A collection of lesson plans from the American Bar Association that teach voting requirements, voter ID laws, and vote counting laws.
Students analyze the preambles to at least two state constitutions in order to identify common themes, differences and underlying values in the preambles. Then, they compare the state preambles with the preamble of the U.S. Constitution; draft a new preamble for the U.S. Constitution, and provide rationales for the ideas, rights, and values it espouses. Finally, students discuss the process of amending the U.S. Constitution.
After viewing a 7:13 minute video and completing a background reading, students describe the responsibilities of local government to provide services for its citizens and how their local government carries out these duties. Students compare and contrast the advantages and disadvantages of the three models of city government. Then, through role-play, students formulate arguments for supporting various services provided by local government and evaluate the value of these services when balancing a budget. Assessment rubric and graphic organizers are included.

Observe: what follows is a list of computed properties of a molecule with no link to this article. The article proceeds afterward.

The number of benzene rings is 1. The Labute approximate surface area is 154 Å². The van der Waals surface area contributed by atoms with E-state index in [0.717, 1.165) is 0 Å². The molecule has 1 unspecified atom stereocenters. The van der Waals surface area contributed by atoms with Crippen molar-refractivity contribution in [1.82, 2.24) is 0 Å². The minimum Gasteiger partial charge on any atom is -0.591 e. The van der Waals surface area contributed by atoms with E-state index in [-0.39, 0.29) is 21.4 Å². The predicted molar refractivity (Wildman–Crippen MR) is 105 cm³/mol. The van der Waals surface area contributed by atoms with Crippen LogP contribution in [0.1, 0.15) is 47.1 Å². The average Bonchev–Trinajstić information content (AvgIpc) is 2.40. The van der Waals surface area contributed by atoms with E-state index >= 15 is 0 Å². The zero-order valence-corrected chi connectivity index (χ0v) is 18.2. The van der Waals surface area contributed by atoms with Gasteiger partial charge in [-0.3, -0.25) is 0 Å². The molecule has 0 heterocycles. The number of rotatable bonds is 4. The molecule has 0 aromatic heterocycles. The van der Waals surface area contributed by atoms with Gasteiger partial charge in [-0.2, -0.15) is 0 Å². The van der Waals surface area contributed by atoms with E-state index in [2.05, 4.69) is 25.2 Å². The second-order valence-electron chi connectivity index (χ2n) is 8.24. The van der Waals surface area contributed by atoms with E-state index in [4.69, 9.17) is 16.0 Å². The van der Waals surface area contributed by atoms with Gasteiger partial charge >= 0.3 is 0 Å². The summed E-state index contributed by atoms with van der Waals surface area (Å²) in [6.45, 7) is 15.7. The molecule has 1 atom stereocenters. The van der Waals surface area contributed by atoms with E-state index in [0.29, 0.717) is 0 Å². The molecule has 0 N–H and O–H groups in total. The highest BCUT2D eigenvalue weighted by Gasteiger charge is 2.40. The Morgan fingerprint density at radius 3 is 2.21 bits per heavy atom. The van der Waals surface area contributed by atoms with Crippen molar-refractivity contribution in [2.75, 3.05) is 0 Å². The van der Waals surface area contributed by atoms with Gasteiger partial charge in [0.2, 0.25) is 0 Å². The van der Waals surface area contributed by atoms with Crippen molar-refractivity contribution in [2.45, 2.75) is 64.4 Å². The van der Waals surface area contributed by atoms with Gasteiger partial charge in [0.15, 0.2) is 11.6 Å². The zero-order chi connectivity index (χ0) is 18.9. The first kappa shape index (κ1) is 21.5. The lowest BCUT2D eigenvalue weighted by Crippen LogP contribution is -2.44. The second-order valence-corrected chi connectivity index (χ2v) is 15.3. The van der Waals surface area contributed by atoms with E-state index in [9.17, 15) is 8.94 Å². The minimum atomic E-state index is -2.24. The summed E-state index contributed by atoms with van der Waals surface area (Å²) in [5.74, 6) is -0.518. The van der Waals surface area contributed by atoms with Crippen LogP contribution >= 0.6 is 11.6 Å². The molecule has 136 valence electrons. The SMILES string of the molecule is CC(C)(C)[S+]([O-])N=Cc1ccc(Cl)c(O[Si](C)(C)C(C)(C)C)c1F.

By Jennifer Bloom and Kate McBride Engage students in a Structured Academic Controversy in this lesson that focuses on developing deliberation skills using a proposed Read More
Engage students in a Structured Academic Controversy in this lesson that focuses on developing deliberation skills using a proposed Minnesota Law that would require all Minnesota voters to have photo identification.
Engage students in a Structured Academic Controversy in this lesson that focuses on developing deliberation skills using the issue of ethanol (a critical question for Minnesota and the nation and world).
This lesson from Deliberating in a Democracy Minnesota (DIDMN) project teaches deliberation skills that ensure that conflicting views can be heard, understood, and valued, and students will develop the ability to find solutions to important issues. Lesson includes a student reading on farm subsidies which is used by small groups as they increase their understanding of the issue.
In Do I Have A Right?, students run their own firm of lawyers who specialize in constitutional law. students need to decide whether potential clients “have a right,” and if so, match them with the right lawyer. The more clients they serve and the more cases they win, the faster their law firms will grow.